Between Two Neighborhoods, A Campus at the Crossroads



During Manhattan College’s underdog NCAA tournament run last year, sports commentators loved to address a geographic fun fact about a school that is not normally featured on the national stage.

For those unfamiliar with the college, it is understandably confusing that an institution located in The Bronx actually shares its name with the island to its south.

While the history behind MC’s misnomer is interesting, these talking heads overlooked another facet of the college’s unique location in New York City.

Manhattan College is positioned at the border of two very different neighborhoods.

On one side of the campus gates sits Riverdale, which includes the wooded enclave of Fieldston. Complete with tony mini-mansions and its own security force, Fieldston also boasts three private schools whose tuitions rival that of the college.

Fieldston is an affluent community located north of campus. Kevin Fuhrmann/The Quadrangle
Fieldston is an affluent community located north of campus. Kevin Fuhrmann/The Quadrangle

On the other end lies Kingsbridge. Cabbies scout out fares beneath the gritty elevated train running down the length of Broadway. Shoppers hustle from store to store as music blares from passing cars and sirens approach from the distant hills.

The differences between these two communities go further than just real estate curb appeal.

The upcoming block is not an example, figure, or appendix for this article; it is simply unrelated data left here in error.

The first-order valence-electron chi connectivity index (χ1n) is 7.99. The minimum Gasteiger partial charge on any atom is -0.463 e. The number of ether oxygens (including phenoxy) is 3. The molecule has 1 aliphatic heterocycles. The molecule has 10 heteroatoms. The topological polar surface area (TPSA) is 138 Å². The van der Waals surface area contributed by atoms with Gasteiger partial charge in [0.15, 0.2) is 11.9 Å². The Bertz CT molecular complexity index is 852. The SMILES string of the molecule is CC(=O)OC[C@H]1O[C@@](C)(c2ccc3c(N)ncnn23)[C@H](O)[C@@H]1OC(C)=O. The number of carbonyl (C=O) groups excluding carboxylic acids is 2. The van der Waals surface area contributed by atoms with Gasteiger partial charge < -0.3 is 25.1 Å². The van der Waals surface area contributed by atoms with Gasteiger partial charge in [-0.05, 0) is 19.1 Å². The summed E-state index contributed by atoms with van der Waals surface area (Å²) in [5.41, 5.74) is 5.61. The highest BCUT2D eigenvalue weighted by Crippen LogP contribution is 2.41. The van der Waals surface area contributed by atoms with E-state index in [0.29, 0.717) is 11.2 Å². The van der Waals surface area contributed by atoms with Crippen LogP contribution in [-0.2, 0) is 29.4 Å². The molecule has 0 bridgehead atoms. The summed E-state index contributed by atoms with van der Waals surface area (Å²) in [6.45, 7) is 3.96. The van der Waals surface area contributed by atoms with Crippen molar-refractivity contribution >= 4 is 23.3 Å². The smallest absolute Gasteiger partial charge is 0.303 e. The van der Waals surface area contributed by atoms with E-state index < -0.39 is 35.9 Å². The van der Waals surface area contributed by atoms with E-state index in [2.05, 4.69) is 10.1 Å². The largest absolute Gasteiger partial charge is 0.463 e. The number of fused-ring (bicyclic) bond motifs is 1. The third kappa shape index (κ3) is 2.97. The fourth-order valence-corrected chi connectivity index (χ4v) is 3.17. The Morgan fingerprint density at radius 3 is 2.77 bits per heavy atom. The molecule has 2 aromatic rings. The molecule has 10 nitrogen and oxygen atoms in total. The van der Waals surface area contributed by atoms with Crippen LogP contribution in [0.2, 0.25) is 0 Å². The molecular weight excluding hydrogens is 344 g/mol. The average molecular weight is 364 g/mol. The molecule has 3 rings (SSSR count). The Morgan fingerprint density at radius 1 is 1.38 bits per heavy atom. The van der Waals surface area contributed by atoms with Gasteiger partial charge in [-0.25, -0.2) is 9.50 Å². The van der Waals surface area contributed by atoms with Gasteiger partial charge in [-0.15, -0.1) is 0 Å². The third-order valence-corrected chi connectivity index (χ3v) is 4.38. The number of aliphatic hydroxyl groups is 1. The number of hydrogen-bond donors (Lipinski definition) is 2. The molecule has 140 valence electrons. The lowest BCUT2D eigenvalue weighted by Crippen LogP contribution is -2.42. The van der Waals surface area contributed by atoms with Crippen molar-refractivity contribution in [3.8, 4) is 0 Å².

Rather, the appearances reflect a deeper, neighborhood-level economic disparity that has become the subject of a wider debate within the five boroughs of New York City.

As an assistant professor of sociology and director of Manhattan College’s urban studies program, Cory Blad has a vibrant case study within walking distance of his office.

“New York has always been an economic fiction. It’s always been richer than everywhere else in the U.S.” Blad said. “That stratification has always existed here. However, it has gotten worse. And it’s gotten measurably worse.”

For Kingsbridge and Riverdale, key economic indicators demonstrate the extent of this issue on a local scale.

According to the latest available data from the US Census Bureau, Riverdale (roughly area code 10471) has 8.9 percent of its population living below the national poverty line.

Travel just a few blocks over to neighboring Kingsbridge (area code 10463) and that figure nearly doubles to 17.6 percent.

Similarly, the median household income for the Riverdale community is $71,798 annually. For a family in Kingsbridge that number drops to $54,258 a year.

Kingsbridge, pictured above, has a lower median income and higher poverty rate than Riverdale. Kevin Fuhrmann/The Quadrangle.
Kingsbridge, pictured above, has a lower median income and higher poverty rate than Riverdale. Kevin Fuhrmann/The Quadrangle

For many neighborhoods in New York City, this widening wealth gap is tied to the hot-button issues of gentrification and the rising cost of living.

In his most recent state of the city address, Mayor Bill de Blasio warned about the potential consequences of a growing income gap and record-level real estate prices around the city.